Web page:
Tuesday, June 21, 2005

 Peru - what a country 

Cindy and I returned from Peru back on June 1, and we're just now getting used to the idea of actually being back in the states. Part of the reason for the delay was that we also took a trip to California just a week after our return.

A 3-week trip to a foreign country, especially a new one, can be a disorienting experience. I've had the good fortune of traveling quite a bit in my life, but I would have to say that this trip to Peru was perhaps the most life-changing one I've ever done. Not even my 5-week trip to the then-Soviet Union back in 1989 affected me like this. (Admittedly, it's hard to get myself back in the same mindframe as I was 16 years ago, so take this for what it's worth.)

Otorongo Lake, Manu National Park, Peru
Peru is an amazing place. A country about the size of California, Oregon, Washington, and Arizona put together, it's also about as diverse as that assemblage, if not moreso. We got to see both the driest and the wettest parts of the country, as well as the lowest and the highest. I'd say we also saw some of the saddest and the most glorious parts as well. Lima. Cuzco. Sacsayhuaman. Atalaya. Fitzcarrald. Manu. Macchu Pichu. Huaraz. Llanganuco. Santa Cruz. On our last day of the trip, both Cindy and I remarked how mind-boggled we were, at all we'd done and seen. Even with as much as we did, we only scratched the surface of what there was to do in Peru. We could easily schedule another 3-week trip there, going to completely different destinations, and be just as entranced by it all as this one. And we could probably do one more after that too.

We played the role of simple gringo tourists for the most part, but oddly enough, I didn't resist. I usually chafe at the idea of looking so..."typical", but I think this time, I recognized how silly it would be to pretend to be something that I so obviously wasn't, which was a savvy traveler who could talk it up with the locals wherever he went. I do aspire to that, but I sure ain't there yet, and acknowledging that turned out to be a huge relief. I carried my digital camera visibly everywhere I went (and took close to 1000 pictures for the trip), and even my binocs, in case I saw a neat bird. To my benefit, the Peruvians we met were completely unassuming, which made it easy for me to take on this role.

Plaza de Armas, Cuzco, Peru
But what did we see though? We spent a total of about 6 days in Cuzco (enchanting), a day at Macchu Pichu (as spectacular as all the photos you ever see), 4 days on a trek in the high Andes (now those are mountains), and 5 days in and around the Amazon (I lack the words to describe the majesty of it). Many animals and birds, many Incan and pre-Incan artifacts and ruins, many interesting people and musicians and tour guides and townsfolk, many sketchy roads, and many roads that were far better than I would have expected. Take a peek at my Peruvian photo galleries to sample some of the sights and scenes we encountered.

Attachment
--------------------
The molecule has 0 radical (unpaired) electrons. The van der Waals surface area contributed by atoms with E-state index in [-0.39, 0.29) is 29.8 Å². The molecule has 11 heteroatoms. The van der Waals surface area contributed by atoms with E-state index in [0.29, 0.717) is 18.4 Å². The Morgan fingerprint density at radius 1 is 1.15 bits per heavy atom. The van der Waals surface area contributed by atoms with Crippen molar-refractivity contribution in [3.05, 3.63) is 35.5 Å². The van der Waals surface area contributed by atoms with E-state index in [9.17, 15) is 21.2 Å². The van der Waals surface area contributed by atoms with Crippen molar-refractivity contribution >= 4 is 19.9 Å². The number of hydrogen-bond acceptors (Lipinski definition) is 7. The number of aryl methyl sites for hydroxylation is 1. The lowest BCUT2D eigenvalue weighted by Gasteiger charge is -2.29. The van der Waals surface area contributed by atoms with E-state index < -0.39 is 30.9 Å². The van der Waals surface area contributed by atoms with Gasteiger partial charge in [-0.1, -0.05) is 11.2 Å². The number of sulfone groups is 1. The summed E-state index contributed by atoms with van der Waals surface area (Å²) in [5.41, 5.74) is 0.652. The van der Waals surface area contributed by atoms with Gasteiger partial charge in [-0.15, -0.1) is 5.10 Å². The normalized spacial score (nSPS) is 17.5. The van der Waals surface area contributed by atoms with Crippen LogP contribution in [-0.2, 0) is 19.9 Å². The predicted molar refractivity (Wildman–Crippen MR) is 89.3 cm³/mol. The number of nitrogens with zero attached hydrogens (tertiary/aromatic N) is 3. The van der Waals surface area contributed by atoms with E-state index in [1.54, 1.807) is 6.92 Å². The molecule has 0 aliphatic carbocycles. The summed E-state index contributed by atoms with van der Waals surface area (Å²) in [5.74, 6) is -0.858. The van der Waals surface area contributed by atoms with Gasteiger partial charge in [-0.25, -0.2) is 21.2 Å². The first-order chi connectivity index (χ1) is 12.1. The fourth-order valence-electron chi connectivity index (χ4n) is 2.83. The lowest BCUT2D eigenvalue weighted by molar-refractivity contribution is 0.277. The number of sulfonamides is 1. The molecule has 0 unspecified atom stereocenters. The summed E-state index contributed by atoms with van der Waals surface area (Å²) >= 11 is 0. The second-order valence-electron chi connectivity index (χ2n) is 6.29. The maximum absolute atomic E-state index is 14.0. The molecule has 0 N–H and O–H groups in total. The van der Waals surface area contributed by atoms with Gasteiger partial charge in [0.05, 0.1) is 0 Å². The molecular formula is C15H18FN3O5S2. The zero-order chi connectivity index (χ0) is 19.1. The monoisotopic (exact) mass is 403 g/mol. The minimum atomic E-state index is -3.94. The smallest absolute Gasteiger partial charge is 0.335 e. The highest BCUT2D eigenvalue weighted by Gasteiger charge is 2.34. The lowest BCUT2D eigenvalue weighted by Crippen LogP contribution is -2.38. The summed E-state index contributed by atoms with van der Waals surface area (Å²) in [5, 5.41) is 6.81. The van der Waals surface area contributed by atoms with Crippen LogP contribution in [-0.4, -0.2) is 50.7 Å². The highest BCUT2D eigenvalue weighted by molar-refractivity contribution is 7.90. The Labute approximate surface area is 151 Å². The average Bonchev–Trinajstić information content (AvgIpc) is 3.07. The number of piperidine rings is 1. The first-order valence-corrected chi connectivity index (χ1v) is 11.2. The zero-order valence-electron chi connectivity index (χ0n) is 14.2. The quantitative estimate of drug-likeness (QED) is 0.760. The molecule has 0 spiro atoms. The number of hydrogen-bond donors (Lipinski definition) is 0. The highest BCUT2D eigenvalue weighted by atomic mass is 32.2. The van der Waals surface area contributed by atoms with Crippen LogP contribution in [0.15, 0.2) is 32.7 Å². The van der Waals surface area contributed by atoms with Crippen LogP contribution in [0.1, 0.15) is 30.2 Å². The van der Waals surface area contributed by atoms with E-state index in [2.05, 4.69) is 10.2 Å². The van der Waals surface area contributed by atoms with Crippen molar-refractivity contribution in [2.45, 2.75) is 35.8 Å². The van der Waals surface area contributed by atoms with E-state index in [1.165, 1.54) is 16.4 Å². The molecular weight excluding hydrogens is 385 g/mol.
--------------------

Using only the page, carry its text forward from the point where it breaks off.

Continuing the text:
The thing that was so altering for me (and for Cindy as well) was seeing such a different manner of existence that, although hectic in its own way, seemed more grounded and earthy than much of modern life in the US. Even though we were just tourists for the most part, it was easy, especially in Huaraz, for us to get a feel for the pace and style of life for many Peruvians. They do work hard, as hard as anyone I've seen, but there's something different about the nature of it that is so different from life here in the US. The culture is changing, especially in the face of technological advancement, but perhaps as an outsider it was easier for me to see how things have not changed, because I can see how the same technology (and economy) result in very different effects between there and here.

We flew American Airlines, who offered direct flights between Lima and Dallas. As such, the flight is full of Americans, and both Cindy and I looked at those fellow Americans quite differently on the return as compared to our departure. Suddenly, Americans seemed unusually verbose and chatty, and well, distracted. America is so full of distraction, of sensory overload, of advertising and video games and reality shows and DVDs and pop music and pimped-up cars and huge airports and interstate highways and intensive cattle ranching. In the course of one day we returned to this state of existence from having lived in something far less....intense in the previous few weeks. Again, I don't mean to suggest that life in Peru is sedate and low-key, because it really isn't. But even in the urban areas we spent time in, Peru was just easier to accept, to grok. California, by way of comparison, is practically inscrutable.

Trekking in the Andes, Peru
In short, we loved it. We want to go back. We recommend that you go there if you ever get the chance, especially to Macchu Pichu. (It sounds trite, but it really is everything you might imagine it to be.) Learn some Spanish before you go - not because you absolutely have to, but because you will appreciate your time there all the more. And there is much to appreciate.

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